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Why We Read, w/ Mary Gaitskill

March 19, 2010

Last night I went to see a panel at The Center For Fiction about “Why We Read” which featured Mary Gaitskill (she wrote various books, short story collections, has been published in The New Yorker, Esquire, yaddayadda). I was interested partly because I’ve just finished one of her collections, Bad Behavior (stay tune, because I’m writing a review of that soon) and partly because I have no flipping idea about why we read.

And really, neither did she.

The panel ended up talking about why literature isn’t dead, comparing the strengths and weaknesses of literature with that of film and other mediums. Namely Gaitskill said something that I think we’ve all said/thought at one time or another: literature allows the reader the freedom of their own imagination; if the author says something is beautiful, then each reader can imagine what is most beautiful to them, and if, for example, Dickens wants you to imagine a megalosaurus waddling through the city streets of London because it’s a great descriptive device, then you’re prepared to suspend your disbelief (yes, really, a megalosaurus. Check out the first page of Bleak House and apparently it’s right there: “and it would not be wonderful [as in surprising] to meet a Megalosaurus, forty feet long or so, waddling like an elephantine lizard up Holborn Hill.”)

The internet, of course, was discussed, and Gaitskill lamented that people no longer take time to just relax and read anymore, instead they expect things to show up in a rapid fire of link after link. And I have to say I agree with her, and certainly I’ve argued that we need to separate ourselves from the internet now and again, to slow down and find that quiet place. She admitted that being over 50, she was surprised by how much the internet changed the way she read, and worried how this might affect reading in the future.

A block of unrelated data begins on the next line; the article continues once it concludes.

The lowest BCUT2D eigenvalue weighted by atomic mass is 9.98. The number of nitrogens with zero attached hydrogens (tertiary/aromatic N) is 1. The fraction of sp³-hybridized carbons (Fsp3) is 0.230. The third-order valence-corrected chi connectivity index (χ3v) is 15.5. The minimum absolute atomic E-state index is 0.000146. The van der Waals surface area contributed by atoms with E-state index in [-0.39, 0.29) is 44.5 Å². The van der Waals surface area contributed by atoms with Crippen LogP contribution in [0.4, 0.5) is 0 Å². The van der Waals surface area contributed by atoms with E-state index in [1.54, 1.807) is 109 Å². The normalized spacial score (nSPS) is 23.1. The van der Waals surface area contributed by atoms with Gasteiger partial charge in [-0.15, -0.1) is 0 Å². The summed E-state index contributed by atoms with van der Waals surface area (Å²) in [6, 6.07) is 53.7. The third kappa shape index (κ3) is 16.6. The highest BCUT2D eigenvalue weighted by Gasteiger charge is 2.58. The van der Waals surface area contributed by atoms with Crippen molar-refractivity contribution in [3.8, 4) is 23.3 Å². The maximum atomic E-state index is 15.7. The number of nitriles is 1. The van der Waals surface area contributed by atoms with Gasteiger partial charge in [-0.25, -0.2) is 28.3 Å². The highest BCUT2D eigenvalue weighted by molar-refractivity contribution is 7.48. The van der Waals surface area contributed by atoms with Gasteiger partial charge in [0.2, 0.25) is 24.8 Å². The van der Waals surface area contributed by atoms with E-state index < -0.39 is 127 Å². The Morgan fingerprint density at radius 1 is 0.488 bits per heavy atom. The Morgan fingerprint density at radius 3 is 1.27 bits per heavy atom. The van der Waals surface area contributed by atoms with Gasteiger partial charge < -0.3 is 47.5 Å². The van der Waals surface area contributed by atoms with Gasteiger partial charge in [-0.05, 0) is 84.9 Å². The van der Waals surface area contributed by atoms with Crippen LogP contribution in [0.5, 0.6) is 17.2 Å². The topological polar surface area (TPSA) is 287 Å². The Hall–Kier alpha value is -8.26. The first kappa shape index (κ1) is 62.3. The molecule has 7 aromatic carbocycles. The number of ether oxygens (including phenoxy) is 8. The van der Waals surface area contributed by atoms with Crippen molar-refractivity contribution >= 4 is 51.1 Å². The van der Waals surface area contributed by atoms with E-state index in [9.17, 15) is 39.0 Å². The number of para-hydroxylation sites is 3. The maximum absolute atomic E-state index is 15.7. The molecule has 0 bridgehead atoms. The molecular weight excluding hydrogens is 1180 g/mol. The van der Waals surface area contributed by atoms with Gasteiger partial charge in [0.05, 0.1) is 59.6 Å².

I asked a question during Q&A time: In a world where we’re being constantly inundated with a flow of information, where there are constantly literary publications, classics, debut novels, etc, that we’re expected to read, how does one find time for the peace and quiet, how does one choose which book to simply sit down and read with?

I didn’t really like the answer I received, but here it was, essentially: Gaitskill said she doesn’t feel pressured to read anything, and certainly doesn’t feel obligated to read debut novels, adding that she hasn’t read all the classics like Anna Karenina, and only just recently read Conrad. She reads, she said, what she chooses.

Oh what luxury, to read whatever you want! To know that when you chose the book you chose, you weren’t forsaking the precious time you might have devoted to another book!

I make it my prerogative (or I try to make it my prerogative) to read debut novelists because I might be one in the near future. I try to read the classics, to read what’s been recently awarded for X award because there are so many great books. I like to think my fault is not that I feel pressured or forced to read, but rather that I want to read but can’t decide which delicious venture to begin next. And can I add, besides, that I think everyone should support debut novelists? They’re the future, baby.

Why do you read? How do you combat the crazy forces trying to stuff your brain with a million articles and a million books? Where is that quiet place of reading? Should you read more debut novels?

That’s all she wrote, folks.

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